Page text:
"though I can tell a spavined horse from a sound one, and can lose a trifle
without positive tears, yet—and I say it with a sense of my extreme
unworthiness—I have an excessive and abiding horror of mud, or dirt in any
shapeorform.Butistherenootherway,SirJohn?Inremotetimesitwasthe
custominsuchcasestosettheloversomearduoustask—someenterprisetotry
hisworth.Comenow,injusticedothesamebyme,Ibeg,andnomatterhow
difficulttheundertaking,Ipromiseyoushallatleastfindmezealous."
"Come, Jack," cries Bentley, suddenly, "smite me, but that's very fair and
sportsmanlike!Howthinkyou,Dick?"
"Why, for once I agree with you, Bentley," says I, "'tis an offer not devoid of
spirit,andshouldbeacceptedassuch."
Jacksatdown,tooktwogulpsofwine,androseagain.
"Mr. Tawnish," says he, "since these gentlemen are in unison upon the matter,
andfurther,knowingtheyhavethegoodoftheLadyPenelopeatheartasmuch
asI,Iwillacceptyourproposition,andwewill,eachofus,setyouatask.But,
sir,Iwarnyou,donotdeludeyourselfwithfalsehopes;youshallnotfindthem


over-easy,I'llwarrant."
Mr.Tawnishbowed,withtheveryslightestshrugofhisshoulders.
"Firstly,then,"Jackbegan,"youmust—er—must—"Herehepausedtorubhis
chin and stare at his boots. "Firstly," he began again, "if you shall succeed in
doing—" Here his eyes wandered slowly up to the rafters, and down again to
me."Curseit,Dick!"hebrokeoff,"whatthedevilmusthedo?"
"Firstly," I put in, "you must accomplish some feat the which each one of us
threeshallavowtobebeyondhim."
"Good!" cries Jack, rubbing his hands, "excellent—so much for the first.
Secondly—I say secondly—er—ha, yes—you must make a public laughing
stockofthatquarrelsomepuppy,SirHarryRaikes.Raikesisadangerousfellow
andgenerallypinkshisman,sir."
"So they tell me," nodded Mr. Tawnish, jotting down a few lines in his
memorandum.
"Thirdly,"endedBentley,"youmustsucceedinplacingallthreeofus—namely,
SirRichardEden,SirJohnChester,andmyself—togetherandatthesametime,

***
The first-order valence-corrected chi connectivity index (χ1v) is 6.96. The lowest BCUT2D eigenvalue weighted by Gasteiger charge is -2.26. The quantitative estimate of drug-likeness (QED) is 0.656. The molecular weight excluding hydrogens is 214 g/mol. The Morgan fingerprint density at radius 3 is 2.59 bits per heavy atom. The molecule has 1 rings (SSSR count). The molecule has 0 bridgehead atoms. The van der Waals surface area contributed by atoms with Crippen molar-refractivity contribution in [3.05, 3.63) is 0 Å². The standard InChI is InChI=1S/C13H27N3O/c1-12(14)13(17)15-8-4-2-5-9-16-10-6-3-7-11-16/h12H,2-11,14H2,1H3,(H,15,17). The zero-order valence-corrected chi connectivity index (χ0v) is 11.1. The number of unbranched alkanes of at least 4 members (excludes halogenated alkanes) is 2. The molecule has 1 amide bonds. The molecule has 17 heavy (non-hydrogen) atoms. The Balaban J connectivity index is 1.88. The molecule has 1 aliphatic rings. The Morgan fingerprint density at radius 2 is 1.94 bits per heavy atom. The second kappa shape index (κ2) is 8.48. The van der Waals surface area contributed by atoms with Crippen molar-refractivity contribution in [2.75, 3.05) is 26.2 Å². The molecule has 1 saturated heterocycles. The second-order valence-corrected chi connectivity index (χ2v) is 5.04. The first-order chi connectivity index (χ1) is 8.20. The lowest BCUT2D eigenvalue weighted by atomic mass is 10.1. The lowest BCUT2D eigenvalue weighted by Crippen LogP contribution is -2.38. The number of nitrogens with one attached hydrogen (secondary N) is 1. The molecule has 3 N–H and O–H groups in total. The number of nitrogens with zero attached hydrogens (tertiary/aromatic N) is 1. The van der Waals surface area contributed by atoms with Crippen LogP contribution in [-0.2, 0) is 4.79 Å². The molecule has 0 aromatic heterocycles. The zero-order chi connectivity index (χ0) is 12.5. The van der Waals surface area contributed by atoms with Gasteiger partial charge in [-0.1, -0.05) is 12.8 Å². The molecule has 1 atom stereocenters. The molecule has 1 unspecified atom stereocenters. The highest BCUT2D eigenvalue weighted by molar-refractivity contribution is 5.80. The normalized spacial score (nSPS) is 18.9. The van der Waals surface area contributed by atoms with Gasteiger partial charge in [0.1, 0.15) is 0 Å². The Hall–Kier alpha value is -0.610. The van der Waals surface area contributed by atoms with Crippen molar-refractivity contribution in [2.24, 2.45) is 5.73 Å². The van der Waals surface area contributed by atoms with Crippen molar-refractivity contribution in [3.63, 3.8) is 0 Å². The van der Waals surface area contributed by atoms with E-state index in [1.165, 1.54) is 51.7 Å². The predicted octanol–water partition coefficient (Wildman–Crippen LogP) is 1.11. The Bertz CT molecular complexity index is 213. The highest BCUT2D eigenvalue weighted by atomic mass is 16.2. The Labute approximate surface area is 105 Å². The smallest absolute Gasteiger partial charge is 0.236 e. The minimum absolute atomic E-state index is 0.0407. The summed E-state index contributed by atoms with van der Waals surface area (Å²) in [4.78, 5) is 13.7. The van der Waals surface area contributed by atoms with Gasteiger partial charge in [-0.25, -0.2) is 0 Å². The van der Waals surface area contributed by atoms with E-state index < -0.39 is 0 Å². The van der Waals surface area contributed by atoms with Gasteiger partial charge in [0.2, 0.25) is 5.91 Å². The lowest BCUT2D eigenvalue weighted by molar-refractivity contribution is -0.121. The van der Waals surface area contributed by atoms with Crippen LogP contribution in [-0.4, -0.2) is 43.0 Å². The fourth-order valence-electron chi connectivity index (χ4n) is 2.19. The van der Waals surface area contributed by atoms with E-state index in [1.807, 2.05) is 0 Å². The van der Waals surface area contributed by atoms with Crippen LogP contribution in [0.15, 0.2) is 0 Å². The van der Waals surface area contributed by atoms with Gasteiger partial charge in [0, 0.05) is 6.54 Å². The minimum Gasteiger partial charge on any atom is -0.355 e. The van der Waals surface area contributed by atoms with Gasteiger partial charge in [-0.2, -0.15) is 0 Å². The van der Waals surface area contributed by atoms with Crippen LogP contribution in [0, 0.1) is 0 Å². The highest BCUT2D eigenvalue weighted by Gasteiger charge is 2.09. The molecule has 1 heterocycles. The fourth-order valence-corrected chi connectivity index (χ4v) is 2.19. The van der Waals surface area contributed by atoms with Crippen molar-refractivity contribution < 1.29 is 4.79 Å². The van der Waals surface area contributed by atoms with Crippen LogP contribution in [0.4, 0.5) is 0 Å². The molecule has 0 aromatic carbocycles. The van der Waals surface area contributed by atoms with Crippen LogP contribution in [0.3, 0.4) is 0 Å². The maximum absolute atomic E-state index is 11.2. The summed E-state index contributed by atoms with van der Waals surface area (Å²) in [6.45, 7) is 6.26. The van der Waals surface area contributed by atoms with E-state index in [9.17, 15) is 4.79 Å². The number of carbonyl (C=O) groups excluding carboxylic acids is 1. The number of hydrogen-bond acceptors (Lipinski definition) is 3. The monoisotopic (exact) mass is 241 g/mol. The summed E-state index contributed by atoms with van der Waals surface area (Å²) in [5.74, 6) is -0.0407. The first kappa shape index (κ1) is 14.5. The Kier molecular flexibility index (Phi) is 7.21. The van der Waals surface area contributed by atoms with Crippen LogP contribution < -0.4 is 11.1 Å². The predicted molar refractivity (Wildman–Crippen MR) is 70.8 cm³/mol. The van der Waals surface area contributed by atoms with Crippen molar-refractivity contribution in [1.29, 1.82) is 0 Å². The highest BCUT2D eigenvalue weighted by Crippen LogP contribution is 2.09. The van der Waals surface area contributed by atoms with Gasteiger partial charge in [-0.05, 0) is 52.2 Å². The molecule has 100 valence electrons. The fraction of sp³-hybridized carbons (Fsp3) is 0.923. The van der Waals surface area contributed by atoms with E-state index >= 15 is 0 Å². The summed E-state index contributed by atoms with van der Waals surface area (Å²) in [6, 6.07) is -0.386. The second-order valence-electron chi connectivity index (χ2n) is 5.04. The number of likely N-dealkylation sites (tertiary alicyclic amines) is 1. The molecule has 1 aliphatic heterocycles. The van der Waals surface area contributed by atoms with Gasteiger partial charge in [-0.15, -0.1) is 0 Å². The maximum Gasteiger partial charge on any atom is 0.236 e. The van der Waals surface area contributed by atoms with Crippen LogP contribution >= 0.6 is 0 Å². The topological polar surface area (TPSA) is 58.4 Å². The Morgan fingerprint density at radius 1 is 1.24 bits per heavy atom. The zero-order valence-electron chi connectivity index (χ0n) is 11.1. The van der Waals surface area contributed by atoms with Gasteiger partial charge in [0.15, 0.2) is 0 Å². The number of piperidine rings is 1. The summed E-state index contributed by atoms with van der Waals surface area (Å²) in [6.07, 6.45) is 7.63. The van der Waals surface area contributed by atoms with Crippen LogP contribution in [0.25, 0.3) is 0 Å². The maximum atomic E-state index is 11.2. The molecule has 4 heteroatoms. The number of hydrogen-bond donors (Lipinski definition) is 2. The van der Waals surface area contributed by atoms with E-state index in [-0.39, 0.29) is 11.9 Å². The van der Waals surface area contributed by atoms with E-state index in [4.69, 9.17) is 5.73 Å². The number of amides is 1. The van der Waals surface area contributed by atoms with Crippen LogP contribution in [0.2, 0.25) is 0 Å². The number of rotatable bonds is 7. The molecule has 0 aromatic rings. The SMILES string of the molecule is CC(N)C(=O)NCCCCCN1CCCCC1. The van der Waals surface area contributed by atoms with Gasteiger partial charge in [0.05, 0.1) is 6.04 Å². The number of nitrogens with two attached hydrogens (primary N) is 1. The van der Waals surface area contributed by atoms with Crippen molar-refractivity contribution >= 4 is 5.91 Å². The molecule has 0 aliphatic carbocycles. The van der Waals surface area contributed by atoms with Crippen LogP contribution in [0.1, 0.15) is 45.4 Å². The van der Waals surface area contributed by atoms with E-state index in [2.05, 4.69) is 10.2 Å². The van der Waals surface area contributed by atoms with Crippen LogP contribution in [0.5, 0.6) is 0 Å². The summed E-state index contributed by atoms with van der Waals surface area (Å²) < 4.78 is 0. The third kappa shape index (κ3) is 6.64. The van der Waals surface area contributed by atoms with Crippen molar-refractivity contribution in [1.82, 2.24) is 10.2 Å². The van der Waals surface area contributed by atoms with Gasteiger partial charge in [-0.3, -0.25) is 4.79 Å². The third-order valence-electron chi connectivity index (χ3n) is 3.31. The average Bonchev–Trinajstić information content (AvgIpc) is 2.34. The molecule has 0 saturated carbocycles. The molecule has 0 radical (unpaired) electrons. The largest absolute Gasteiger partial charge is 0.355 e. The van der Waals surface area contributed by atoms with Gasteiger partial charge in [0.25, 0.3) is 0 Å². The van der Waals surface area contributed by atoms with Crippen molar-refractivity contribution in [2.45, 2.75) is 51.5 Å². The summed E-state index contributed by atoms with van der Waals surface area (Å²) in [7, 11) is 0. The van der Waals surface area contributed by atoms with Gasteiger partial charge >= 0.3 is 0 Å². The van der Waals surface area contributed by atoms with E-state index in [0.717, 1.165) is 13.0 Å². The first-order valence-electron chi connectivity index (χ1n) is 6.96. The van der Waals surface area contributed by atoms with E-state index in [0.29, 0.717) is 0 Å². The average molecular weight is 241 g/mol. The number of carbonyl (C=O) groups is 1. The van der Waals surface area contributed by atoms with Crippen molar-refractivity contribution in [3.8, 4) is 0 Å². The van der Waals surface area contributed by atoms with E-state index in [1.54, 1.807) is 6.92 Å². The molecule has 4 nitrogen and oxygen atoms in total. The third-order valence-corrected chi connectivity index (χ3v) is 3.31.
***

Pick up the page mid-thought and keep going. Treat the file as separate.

atadisadvantage."
"Now,sir,"saysJack,complacently,"proveyourmanhoodequaltothesethree
tasks, and you shall be free to woo and wed the Lady Penelope whenever you
will.Howsayyou,DickandBentley?"
"Agreed,"wereplied.
"Indeed,gentlemen,"saysMr.Tawnish,glancingathismemorandawithaslight
frown,"IthinkthelaboursofHerculeswerescarcetobecomparedtothese,yetI
donotaltogetherdespair,andtoprovetoyoumyreadinessinthematter,Iwill,
withyourpermission,goandsetaboutthedoingofthem."Withthesewordshe
rose,tookuphishat,andwithamostprofoundobeisanceturnedtothedoor.
Atthismoment,however,therecameatramplingoffeetuponthestairs,another
door was thrown open, and in walked Sir Harry Raikes himself, followed by
D'Arcy and Hammersley, with three or four others whose faces were familiar.
They were all in boisterous spirits, Sir Harry's florid face being flushed more
than ordinary with drinking, and there was an ugly light in his prominent blue
eyes.


Now,itsohappenedthattoreachthestreet,Mr.Tawnishmustpassclosebeside
him,andnotingthis,SirHarryveryevidentlyplacedhimselffullintheway,so
that Mr. Tawnish was obliged to step aside to avoid a collision; yet even then,
Raikes thrust out an elbow in such a fashion as to jostle him very
unceremoniously. Never have I seen an insult more wanton and altogether
unprovoked, and we all of us, I think, ceased to breathe, waiting for the
inevitabletofollow.
Mr. Tawnish stopped and turned. I saw his delicate brows twitch suddenly
together,andforamomenthischinseemedmorethanusuallyprominent—then
all at once he smiled—positively smiled, and shrugged his shoulders with his
languidair.
"Sir,"sayshe,withaflashofhiswhiteteeth,"itseemstheymaketheserooms
uncommonsmallandnarrow,forthelikesofyouandme—yourpardon."And
so, with a tap, tap, of his high, red-heeled shoes, he crossed to the door,
descendedthesteps,turnedupthestreet,andwasgone.
"He—hebeggedthefellow'spardon!"splutteredJack,purpleintheface.
"A more disgraceful exhibition was never seen," says I, "the fellow's a rank
coward!"AsforBentley,heonlyfumbledwithhiswine-glassandgrunted.
ThedepartureofMr.Tawnishhadbeenthesignalforagreatburstoflaughter